A specific split liver transplantation program has been pursued in the North Italian Transplant program since 1997.
After 5 years, 1449 liver transplants were performed in 7 transplant centers, using 1,304 cadaveric donors.
Dr Massimo Cardillo and colleagues from Italy performed 1126 whole liver transplantations, and 323 split liver transplantations.
Split liver transplantations were performed in situ.
|Transplants due to split liver donation reduced the in-list children mortality to 3%|
These occured as 147 left lateral segments, 154 right trisegment liver grafts, and 22 modified split livers, used for couples of adult recipients.
The median posttransplant follow-up was 22 months.
The investigative team found that split liver transplantations achieved a 3-year patient and graft survival not significantly different from the entire series of transplants.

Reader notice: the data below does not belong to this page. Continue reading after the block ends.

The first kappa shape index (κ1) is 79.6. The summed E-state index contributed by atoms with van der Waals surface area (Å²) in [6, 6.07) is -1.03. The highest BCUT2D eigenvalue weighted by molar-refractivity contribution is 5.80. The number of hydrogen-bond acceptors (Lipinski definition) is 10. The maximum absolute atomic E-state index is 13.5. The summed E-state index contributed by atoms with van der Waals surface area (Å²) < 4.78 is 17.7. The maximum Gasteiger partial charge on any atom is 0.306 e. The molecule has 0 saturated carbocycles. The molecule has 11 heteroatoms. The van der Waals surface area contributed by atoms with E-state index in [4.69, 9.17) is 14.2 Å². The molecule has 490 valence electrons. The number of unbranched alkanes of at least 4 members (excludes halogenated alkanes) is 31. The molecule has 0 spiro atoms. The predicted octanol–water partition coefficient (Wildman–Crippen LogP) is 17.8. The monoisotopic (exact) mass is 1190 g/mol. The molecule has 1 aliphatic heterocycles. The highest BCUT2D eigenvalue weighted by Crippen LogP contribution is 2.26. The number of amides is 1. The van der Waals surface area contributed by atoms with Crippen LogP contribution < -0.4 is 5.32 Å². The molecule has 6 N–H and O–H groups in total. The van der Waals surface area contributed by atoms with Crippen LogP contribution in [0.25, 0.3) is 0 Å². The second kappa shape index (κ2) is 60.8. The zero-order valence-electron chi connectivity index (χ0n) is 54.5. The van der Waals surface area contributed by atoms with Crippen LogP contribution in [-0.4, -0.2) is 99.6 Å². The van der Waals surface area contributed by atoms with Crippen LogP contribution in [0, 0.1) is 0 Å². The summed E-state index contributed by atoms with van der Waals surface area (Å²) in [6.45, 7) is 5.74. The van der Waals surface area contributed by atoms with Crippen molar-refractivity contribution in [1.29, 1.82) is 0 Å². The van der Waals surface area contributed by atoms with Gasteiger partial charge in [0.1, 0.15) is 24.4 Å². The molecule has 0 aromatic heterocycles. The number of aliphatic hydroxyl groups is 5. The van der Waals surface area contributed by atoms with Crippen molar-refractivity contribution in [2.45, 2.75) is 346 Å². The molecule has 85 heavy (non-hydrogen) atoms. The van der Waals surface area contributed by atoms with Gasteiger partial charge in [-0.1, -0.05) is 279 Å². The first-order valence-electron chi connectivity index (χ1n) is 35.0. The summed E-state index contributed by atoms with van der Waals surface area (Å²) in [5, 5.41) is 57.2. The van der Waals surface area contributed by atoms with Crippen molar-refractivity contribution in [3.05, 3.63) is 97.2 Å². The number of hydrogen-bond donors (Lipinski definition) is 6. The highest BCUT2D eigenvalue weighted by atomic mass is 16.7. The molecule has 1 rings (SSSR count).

The team noted that those receiving a whole liver transplant or left lateral segments had better outcomes than with right trisegment liver and modified split livers.
At the multivariate analysis, a donor age above 60 years, right trisegment liver transplant, and less than 50 annual transplants volume were independently related to graft failure.
Urgent transplantation, ischemia time of more than 7 hours, and retransplantation were factors independently related to graft failure and to worst patient survival.
Right grafts procured from right trisegment liver, and either split procured as modified split livers had a similar outcome of marginal whole livers.
Dr Cardillo's team concludes, “In conclusion, in 5 years, the increased number of pediatric transplants due to split liver donation reduced to 3% the in-list children mortality.”
“A decrease in the adult patient dropout rate from 27% to 16% was observed.”
“Such results justify a more widespread adoption of split liver transplantations protocols, organizational difficulties not being a limit for the application of such technique.”